You may now be curios about what happens with real instrument notes, which are not pure tones and have overtones. So go and play the two most highest easy-accessible tones on a 12-fret classical guitar, record them separatedly and mix them in. You still have dissonance and a bit of distortion, but much less.

If you play together two tones at 82 and 92, you will have 10 beats per second. It sound like a pneumatic drill! Then try 82 and 98. It sounds like an engine. Then 82 and 104. It sounds like a helicopter :-) Then 82 and 110 sounds like vibrations nearby an electric cabinet.

Very different results you get with real tones having more frequencies other than the fundamental (called "overtones"). 92 is the 2nd fret on the 6th string, together with 82, the 6th string open (by recording the two notes separately and mixing) does not sound bad at all. One way to explain that would be this. The frequency ratio 92/82= 1.12 is not very far from 5/4=1.25. Indeed next notes (3rd fret and 4th fret) get nearer to 5/4. 4th fret is 104 and 104/82=1.27~1.25. What has 5/4 of so special? Just because it is a ratio between small integers like 5 and 4. Let's pretend to ease calculations that the frequencies are 80 a 100 Hz. Since 80* 5/4 = 100, they are in 5/4 ratio, because 5/4= 100 / 80 as well. Now take the highest frequency and multiply it by 2, 3, 4, etc:

100 * 2 = 200

100 * 3 = 300

100 * 4 = 400

100 * 5 = 500

100 * 6 = 600

100 * 7 = 700

100 * 8 = 800

...

do the same with the other:

80 * 2 = 160

80 * 3 = 240

80 * 4 = 320

80 * 5 = 400

80 * 6 = 480

80 * 7 = 560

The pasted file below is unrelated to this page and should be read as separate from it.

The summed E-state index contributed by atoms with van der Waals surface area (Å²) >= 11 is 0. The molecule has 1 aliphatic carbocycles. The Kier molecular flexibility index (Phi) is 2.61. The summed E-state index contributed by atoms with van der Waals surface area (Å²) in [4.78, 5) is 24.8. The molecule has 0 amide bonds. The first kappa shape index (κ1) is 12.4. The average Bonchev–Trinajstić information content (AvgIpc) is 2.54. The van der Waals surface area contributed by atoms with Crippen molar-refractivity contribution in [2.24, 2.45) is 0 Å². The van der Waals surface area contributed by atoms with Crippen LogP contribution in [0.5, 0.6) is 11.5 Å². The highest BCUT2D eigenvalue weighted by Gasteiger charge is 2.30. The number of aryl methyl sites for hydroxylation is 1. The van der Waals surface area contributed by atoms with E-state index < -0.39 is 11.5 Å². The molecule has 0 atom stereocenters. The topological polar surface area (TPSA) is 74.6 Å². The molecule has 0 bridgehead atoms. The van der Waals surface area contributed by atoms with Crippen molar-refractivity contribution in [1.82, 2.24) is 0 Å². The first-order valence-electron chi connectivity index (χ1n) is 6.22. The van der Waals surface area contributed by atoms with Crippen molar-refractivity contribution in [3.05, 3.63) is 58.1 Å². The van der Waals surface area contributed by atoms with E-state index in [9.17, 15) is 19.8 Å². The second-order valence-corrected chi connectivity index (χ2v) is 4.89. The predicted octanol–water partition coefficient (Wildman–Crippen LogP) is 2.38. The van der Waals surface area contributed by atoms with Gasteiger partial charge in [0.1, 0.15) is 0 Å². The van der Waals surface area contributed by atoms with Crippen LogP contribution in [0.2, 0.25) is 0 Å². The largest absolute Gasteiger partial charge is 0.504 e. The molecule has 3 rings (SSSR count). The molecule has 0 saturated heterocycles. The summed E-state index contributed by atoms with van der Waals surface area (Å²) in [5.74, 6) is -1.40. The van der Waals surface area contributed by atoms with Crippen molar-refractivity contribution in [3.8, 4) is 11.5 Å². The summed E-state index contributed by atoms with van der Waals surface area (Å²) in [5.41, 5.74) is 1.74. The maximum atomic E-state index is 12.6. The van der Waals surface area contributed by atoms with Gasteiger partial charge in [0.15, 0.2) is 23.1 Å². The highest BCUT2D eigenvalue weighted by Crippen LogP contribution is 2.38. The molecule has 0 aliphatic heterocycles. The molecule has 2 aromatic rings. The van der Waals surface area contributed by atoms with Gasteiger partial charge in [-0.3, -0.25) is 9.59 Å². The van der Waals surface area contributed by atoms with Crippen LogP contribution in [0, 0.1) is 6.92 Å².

80 * 8 = 640

80 * 9 = 720

80 * 10 = 800

Very different results you get with real tones having more frequencies other than the fundamental (called "overtones"). 92 is the 2nd fret on the 6th string, together with 82, the 6th string open (by recording the two notes separately and mixing) does not sound bad at all. One way to explain that would be this. The frequency ratio 92/82= 1.12 is not very far from 5/4=1.25. Indeed next notes (3rd fret and 4th fret) get nearer to 5/4. 4th fret is 104 and 104/82=1.27~1.25. What has 5/4 of so special? Just because it is a ratio between small integers like 5 and 4. Let's pretend to ease calculations that the frequencies are 80 a 100 Hz. Since 80* 5/4 = 100, they are in 5/4 ratio, because 5/4= 100 / 80 as well. Now take the highest frequency and multiply it by 2, 3, 4, etc:

100 * 2 = 200

100 * 3 = 300

100 * 4 = 400

100 * 5 = 500

100 * 6 = 600

100 * 7 = 700

100 * 8 = 800

...

do the same with the other:

80 * 2 = 160

80 * 3 = 240

80 * 4 = 320

80 * 5 = 400

80 * 6 = 480

80 * 7 = 560

80 * 8 = 640

80 * 9 = 720

80 * 10 = 800

...

you see they share some integer multiples of the base frequency like 400 which is both 80*4 and 100*4, but also 800 which is both 100*8 and 80*10. Especially the first shared multiples will have more energy and since they have the same frequency they melt together well. This is why we said only "small integers" produce this nice melting effect which gives consonance.

For this reason ratios like 2/1 (or 1/2 depending on how you write it) are even more consonant, e.g. 6th string open and 4th string at the 2nd fret. Try to pick or pluck these two notes together on your guitar and then individually. They go very well together.

To summarize frequency ratios of (about) 2:1, 3:2, 4:3, 5:3, 5:4, and 6:5 are consonant, in order from most to least consonant (remember, the lowest the numbers the better, so 5:3 comes before 5:4 because 3 comes before 4). These frequency ratios are very used in guitar chords. They are confusely called intervals, but they are really ratios, not differences! We better call them ratios, forget the interval name. 1:1 is the unison, same sound, banal consonance. Why we do not have 1/3 in the list? Well, that is equivalent to 3:1 and is greater than 2. It is also a consonant interval, but between two notes in differet octaves, since it is greater than 2. For example pick the 5th string at the 3rd fret (131Hz) together with the 1st string at the same 3rd fret (392 Hz). Since 392~131*3 we have a 3:1 ratio that is consonant. This is just twice the 3:2 interval, that is 3:1=3:2 * 2. Similarly 4:1 is twice 2:1, 5:2 is twice 5:4, etc.

References for a more detailed study:

References for a more detailed study: